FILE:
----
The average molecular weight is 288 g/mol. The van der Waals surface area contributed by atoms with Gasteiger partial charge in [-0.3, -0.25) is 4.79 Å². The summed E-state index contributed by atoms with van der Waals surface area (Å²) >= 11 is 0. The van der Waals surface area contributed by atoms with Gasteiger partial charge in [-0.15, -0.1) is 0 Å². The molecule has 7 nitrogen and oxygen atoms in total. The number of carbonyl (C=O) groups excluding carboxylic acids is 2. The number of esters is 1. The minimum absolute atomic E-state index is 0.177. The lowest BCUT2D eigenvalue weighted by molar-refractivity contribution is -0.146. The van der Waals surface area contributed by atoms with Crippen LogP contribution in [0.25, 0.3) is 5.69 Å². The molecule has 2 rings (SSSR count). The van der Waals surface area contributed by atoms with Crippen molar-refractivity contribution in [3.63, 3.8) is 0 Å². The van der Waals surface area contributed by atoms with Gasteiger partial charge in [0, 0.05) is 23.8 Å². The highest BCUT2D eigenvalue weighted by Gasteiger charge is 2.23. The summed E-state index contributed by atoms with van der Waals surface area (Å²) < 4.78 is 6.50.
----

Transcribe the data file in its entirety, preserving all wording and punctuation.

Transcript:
The average molecular weight is 288 g/mol. The van der Waals surface area contributed by atoms with Gasteiger partial charge in [-0.3, -0.25) is 4.79 Å². The summed E-state index contributed by atoms with van der Waals surface area (Å²) >= 11 is 0. The van der Waals surface area contributed by atoms with Gasteiger partial charge in [-0.15, -0.1) is 0 Å². The molecule has 7 nitrogen and oxygen atoms in total. The number of carbonyl (C=O) groups excluding carboxylic acids is 2. The number of esters is 1. The minimum absolute atomic E-state index is 0.177. The lowest BCUT2D eigenvalue weighted by molar-refractivity contribution is -0.146. The van der Waals surface area contributed by atoms with Crippen LogP contribution in [0.25, 0.3) is 5.69 Å². The molecule has 2 rings (SSSR count). The van der Waals surface area contributed by atoms with Crippen molar-refractivity contribution in [3.63, 3.8) is 0 Å². The van der Waals surface area contributed by atoms with Gasteiger partial charge in [0, 0.05) is 23.8 Å². The highest BCUT2D eigenvalue weighted by Gasteiger charge is 2.23. The summed E-state index contributed by atoms with van der Waals surface area (Å²) < 4.78 is 6.50.